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Re: Which antidepressants are 'less' activating? Mtom

Posted by linkadge on August 7, 2021, at 10:50:56

In reply to Re: Which antidepressants are 'less' activating?, posted by Mtom on August 6, 2021, at 18:20:09

Hi,

You raised many good points in the discussion of SSRIs vs. TCAs.

In terms of cardiac safety, there are two things to consider. The first is the norepinephrine reuptake inhibition which can increase heart rate and/or blood pressure, the second is the sodium channel inhibition. For the first effect, many newer antidepressants (venlafaxine, milnacipran, bupropion, duloxetine etc.) inhibit norepinephrine reuptake too. Venlafaxine seems to be particularly bad at raising blood pressure. Blood pressure monitoring is important in these cases.

The second effect of the TCAs is the inhibition of sodium channels. My understanding is that this effect is only really problematic in the higher / overdose situations. Again, many non-TCA drugs (i.e. antiepileptics, lithium) block sodium channels and (depending on the dose) can alter heart rhythm. Also, it is more problematic in people taking other sodium channel blockers or with genetic defects (i.e. Brugada syndrome which affects sodium channels).

Nortriptyline generally has a wide cardiac safety index in spite of some ability to block sodium channels. Also, it has been studied extensively in helping patients with post heart attack related depression. It has also been studied quite a bit in elderly with depression. It appears particularly good at treating depression related to Parkinson's disease or other comorbidities. There have been studies showing that apathy (from SSRIS) can be relieved by switching to (or adding) nortriptyline.

I tend to think that the 'cardiac safety' is more viewed in terms of safety in overdose. This may protect the doctor from lawsuit, and yes the patient from overdose, but denying the option may also keep the patient sick. I wonder too about some of the initial research comparing SSRIs to TCAS. There could be a heavy sponsorship bias. In a similar vein, initial studies show that the atypical antipsychotics were much more effective than the older ones. Later however, a large study (CATIE) showed that atypicals were no better than the older antipsychotics for core symptoms and caused more metabolic problems (but fewer movement related problems).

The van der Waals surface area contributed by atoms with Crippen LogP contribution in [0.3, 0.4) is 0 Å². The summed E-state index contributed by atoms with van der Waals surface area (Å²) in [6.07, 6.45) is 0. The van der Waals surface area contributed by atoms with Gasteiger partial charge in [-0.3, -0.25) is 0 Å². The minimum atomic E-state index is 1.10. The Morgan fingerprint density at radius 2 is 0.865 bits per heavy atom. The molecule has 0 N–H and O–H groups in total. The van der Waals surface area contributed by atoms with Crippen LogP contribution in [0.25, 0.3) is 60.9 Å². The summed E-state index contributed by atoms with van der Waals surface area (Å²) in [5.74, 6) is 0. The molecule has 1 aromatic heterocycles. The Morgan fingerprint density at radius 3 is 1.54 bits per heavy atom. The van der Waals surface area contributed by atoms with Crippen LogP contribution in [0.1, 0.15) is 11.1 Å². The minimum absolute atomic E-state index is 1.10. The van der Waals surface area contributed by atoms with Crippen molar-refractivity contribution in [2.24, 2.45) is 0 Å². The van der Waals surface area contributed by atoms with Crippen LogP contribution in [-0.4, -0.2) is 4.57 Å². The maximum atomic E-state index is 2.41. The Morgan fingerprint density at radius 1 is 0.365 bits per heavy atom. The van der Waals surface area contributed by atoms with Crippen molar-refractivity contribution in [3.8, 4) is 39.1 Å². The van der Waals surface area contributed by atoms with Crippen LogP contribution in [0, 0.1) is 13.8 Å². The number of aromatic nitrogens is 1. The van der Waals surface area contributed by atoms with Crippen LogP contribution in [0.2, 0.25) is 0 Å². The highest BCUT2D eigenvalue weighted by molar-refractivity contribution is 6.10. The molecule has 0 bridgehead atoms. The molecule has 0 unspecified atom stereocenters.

In terms of the lack of selectivity, this may cause more side effects but can also contribute to the therapeutic effect. For example, the antihistamine effects can contribute to reduced anxiety and/or improved sleep. The anticholinergic effects can help depression and/or anxiety (like scopolamine). The sodium channel blocking effects can reduce anxiety (similar to mood stabilizer augmentation). Drugs like amitriptyline too tend to improve sleep much better than SSRIs. I tend to think that sleep disruption from SSRIs may contribute to tachyphylaxis.

At the end of the day, your doctor should be open to trying a drug from another class if you have tried sufficient SSRIs and found them to be intolerable.

The side effects from TCAs are different and (depending on your situation) may actually be preferable. For example, I noticed zero agitation or insomnia on amitriptyline (as I do on SSRIs) as well as no sexual dysfunction. I also felt MUCH less apathetic and had more energy on amitriptyline than SSRIS. I did feel a bit more spacy and had a bit of blurred vision.

At the end of the day, your doctor should be willing to try a drug from a different class, especially if the current medications are intolerable.

I left a link below to Dr. Gillman's website. He was a psychiatrist who also did research on serotonin syndrome and MAOIs. He has some good thoughts on the TCAs.

https://psychotropical.com/tca-intro/

Linkadge


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